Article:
Independent Journal columnist Dick Spotswood annoys the bike people with another column critical of the proposed bike lane on the Richardson Bay Bridge (Dick Spotswood: How many bikes will use the Richmond bridge lane?):

This is a vanity project, pure and simple. Nowhere in the report is any analysis made of how many cyclists will use the “multimodal” path. As an MTC staffer told me last year, “What would that tell us?” If Kinsey asks the question, we’d learn the movable barrier-equipped bike lane’s cost-benefit ratio. That’s important information MTC doesn’t want us to know because it will provoke public outrage and ridicule.

SF Streetsblog dismissed/distorted Spotswood's question in its Today's Headlines: "More Circular Logic on Why It’s Bad to Build Safe Bike Infra."

Spotswood on the sketchy public outreach on the project:

The MTC-Caltrans project approval request proudly cites consultation with “stakeholders.” The list includes relevant local agencies, Bay Trail, Trails for Richmond Action Committee, Marin County Bicycle Coalition, Bike East Bay and Caltrans District 4 Bicycle and Pedestrian Advisory Committee.

There’s nothing about consulting motorists and bus passengers. They are prime stakeholders, but MTC didn’t care enough to ask the opinion of 17,000 commuters that daily make the trans-San Pablo Bay trek in each direction. It appears that regional honchos consider real people to be stakeholders only if they form well-funded lobbying groups.

The SFMTA also did some pro forma public outreach on the dumb Masonic Avenue bike project in San Francisco with several poorly-attended meetings.

Like the Richmond San Rafael Bridge project, the city has no idea how many cyclists will use the separated bike lanes after the Masonic Avenue bike project is implemented. 

Creating those bike lanes will require removing 167 street parking spaces and parking lanes that are now turned into traffic lanes during commute hours to handle the increased traffic. Unlike the Marin project, creating bike lanes is not about money here. It's about the limited space on city streets.

The city does know how much motor vehicle traffic now moves on Masonic Avenue: more than 32,000 vehicles a day, including 44,000 passengers on Muni's #43 line (Traffic Volume, page 26). Since the city did that traffic count in 2010 in the middle of the Great Recession, the traffic count is surely higher now.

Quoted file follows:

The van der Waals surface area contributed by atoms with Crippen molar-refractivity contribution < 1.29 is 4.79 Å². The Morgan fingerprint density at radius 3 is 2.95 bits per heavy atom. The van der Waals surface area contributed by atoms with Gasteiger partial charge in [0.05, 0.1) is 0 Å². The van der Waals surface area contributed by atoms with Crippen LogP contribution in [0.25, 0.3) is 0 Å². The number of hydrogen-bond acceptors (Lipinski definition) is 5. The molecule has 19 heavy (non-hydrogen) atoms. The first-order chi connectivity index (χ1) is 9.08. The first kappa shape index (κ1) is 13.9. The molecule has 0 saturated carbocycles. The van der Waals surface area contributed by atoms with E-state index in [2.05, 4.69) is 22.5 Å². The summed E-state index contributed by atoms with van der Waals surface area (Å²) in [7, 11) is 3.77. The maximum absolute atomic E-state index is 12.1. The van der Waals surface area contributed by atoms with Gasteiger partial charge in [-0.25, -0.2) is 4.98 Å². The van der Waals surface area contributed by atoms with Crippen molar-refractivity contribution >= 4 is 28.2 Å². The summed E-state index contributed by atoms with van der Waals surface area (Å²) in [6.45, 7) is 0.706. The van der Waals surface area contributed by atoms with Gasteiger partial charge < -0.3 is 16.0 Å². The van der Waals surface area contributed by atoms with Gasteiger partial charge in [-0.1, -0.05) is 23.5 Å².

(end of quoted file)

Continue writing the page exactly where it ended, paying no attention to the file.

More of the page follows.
Spotswood on the cost estimate for the Richmond Bridge project:

The Request for Approval provides a precise $49,881,000 current dollar estimate for the entire project. What we aren’t told is the cost breakdown between the upper-deck bikeway complete with hugely expensive bridge approaches and the lower-deck part-time third traffic lane.

Taxpayers are getting off easy on that project. The price tag for a bike lane on the western span of the Bay Bridge was up to $550 million in 2011 (Bay Bridge bike path plans move forward):

But the biggest obstacle to getting the path built is money. The study estimates the cost at $500 million to $550 million in 2011 dollars. The cost escalation, of course, would depend on several factors, including when funding is found. Then it would take about 10 years of engineering, design and construction. "Just because we're articulating a west span bike path doesn't mean this thing is right around the corner," said Randy Rentschler, spokesman for the toll authority.

The Bicycle Coalition's leadership was undaunted:

Despite those uncertainties, Leah Shahum, executive director of the San Francisco Bicycle Coalition, said the study makes the possibility of pedaling from Oakland to San Francisco closer to reality. "It moves the idea of a bike/pedestrian/maintenance pathway from the idea stage to the official project stage," she said. "Now we can seek funding."

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This Chart: More Mexicans Are Going Back to Mexico Than Coming Here
Talking Points Memo